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I run a website where "x.php" was known to have vulnerabilities. The vulnerability has been fixed and I don't have "x.php" on my site anymore.

As such with major public vulnerabilities, it seems script kiddies around are running tools that hitting my site looking for "x.php" in the entire structure of the site - constantly, 24/7.

This is wasted bandwidth, traffic and load that I don't really need.

Is there a way to trigger a time-based (or permanent) ban to an IP address that tries to access "x.php" anywhere on my site?

Perhaps I need a custom 404 PHP page that captures the fact that the request was for "x.php" and then that triggers the ban? How can I do that?

Thanks!

EDIT:

I should add that part of hardening my site, I've started using ZBBlock:

This php security script is designed to detect certain behaviors detrimental to websites, or known bad addresses attempting to access your site. It then will send the bad robot (usually) or hacker an authentic 403 FORBIDDEN page with a description of what the problem was. If the attacker persists, then they will be served up a permanently reccurring 503 OVERLOAD message with a 24 hour timeout.

But ZBBlock doesn't do quite exactly what I want to do, it does help with other spam/script/hack blocking.

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it seems zbblock is actually catching the "x.php" attack... interesting. –  Mike Atlas Feb 16 '11 at 19:49
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2 Answers 2

up vote 2 down vote accepted

Recreate x.php and have it collect the IP address of anyone trying to reaching it. Then create (or modify) a .htaccess file that blocks them using Apache. The .htaccess file will look like this:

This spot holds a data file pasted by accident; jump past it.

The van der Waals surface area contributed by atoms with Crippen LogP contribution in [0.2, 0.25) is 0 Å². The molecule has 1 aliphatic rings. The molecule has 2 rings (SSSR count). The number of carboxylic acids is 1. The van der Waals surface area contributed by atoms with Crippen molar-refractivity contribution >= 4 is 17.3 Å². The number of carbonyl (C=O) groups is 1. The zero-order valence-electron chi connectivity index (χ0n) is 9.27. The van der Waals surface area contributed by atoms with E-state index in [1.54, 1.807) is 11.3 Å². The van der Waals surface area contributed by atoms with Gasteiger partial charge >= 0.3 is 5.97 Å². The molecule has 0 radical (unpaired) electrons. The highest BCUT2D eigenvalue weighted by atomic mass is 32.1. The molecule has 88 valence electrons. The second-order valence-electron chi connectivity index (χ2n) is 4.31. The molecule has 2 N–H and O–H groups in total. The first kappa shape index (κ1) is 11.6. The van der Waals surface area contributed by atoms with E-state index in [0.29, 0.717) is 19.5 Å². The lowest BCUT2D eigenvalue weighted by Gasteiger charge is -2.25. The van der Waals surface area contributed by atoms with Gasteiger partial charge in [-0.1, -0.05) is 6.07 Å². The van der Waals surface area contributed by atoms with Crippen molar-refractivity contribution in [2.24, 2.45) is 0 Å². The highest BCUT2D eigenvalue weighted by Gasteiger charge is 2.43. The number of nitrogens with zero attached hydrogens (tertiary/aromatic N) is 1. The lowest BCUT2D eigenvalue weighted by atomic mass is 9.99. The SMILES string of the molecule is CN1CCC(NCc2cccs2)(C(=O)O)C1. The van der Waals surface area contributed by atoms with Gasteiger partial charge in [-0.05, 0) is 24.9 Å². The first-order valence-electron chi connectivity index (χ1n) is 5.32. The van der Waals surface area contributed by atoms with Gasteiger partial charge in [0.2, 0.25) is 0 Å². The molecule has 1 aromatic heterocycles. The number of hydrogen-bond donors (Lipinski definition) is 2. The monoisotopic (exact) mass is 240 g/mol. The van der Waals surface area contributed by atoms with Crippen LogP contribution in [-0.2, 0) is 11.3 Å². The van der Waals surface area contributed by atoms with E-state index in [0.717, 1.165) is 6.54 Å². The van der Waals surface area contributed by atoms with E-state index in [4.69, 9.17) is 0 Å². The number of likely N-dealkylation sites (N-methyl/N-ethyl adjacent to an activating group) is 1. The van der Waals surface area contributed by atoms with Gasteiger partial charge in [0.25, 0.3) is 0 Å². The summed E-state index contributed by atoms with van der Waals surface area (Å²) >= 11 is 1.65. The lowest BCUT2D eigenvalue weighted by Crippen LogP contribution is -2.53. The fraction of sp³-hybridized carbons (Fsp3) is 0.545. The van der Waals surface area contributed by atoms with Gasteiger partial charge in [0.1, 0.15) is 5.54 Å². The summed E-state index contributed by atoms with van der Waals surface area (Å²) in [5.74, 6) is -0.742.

order deny,allow
deny from 123.123.123.123
deny from 353.345.345.345

Just keep appending to that file any IP address you want banned.

The x.php might look like this: (untested)

<?php
    $fp = fopen('.htaccess', 'w');
    fwrite($fp, 'deny from  ' . $_SERVER['REMOTE_ADDR'] . "\n");
    fclose($fp);
?>
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I guess there needs to be proper permissions for this x.php to add bans for requesting it eh. Also, they are trying x.php in all my directories, so do I need x.php in each this way? –  Mike Atlas Feb 16 '11 at 18:28
    
Use mod_rewrite to have all requests for that file to be forwarded on to one main x.php file. I'm not sure of that syntax but I am sure if you make that a new question someone can point you in the right direction. –  John Conde Feb 16 '11 at 18:29
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The PHP code that John Conde posted does not work. It replaces the entire .htaccess file as an undesirable result. The PHP below would be a good replacement for his PHP and I have tested it.

<?php      
    $ipdeny = 'deny from  ' . $_SERVER['REMOTE_ADDR'];
    file_put_contents('.htaccess', $ipdeny . PHP_EOL, FILE_APPEND);
?>
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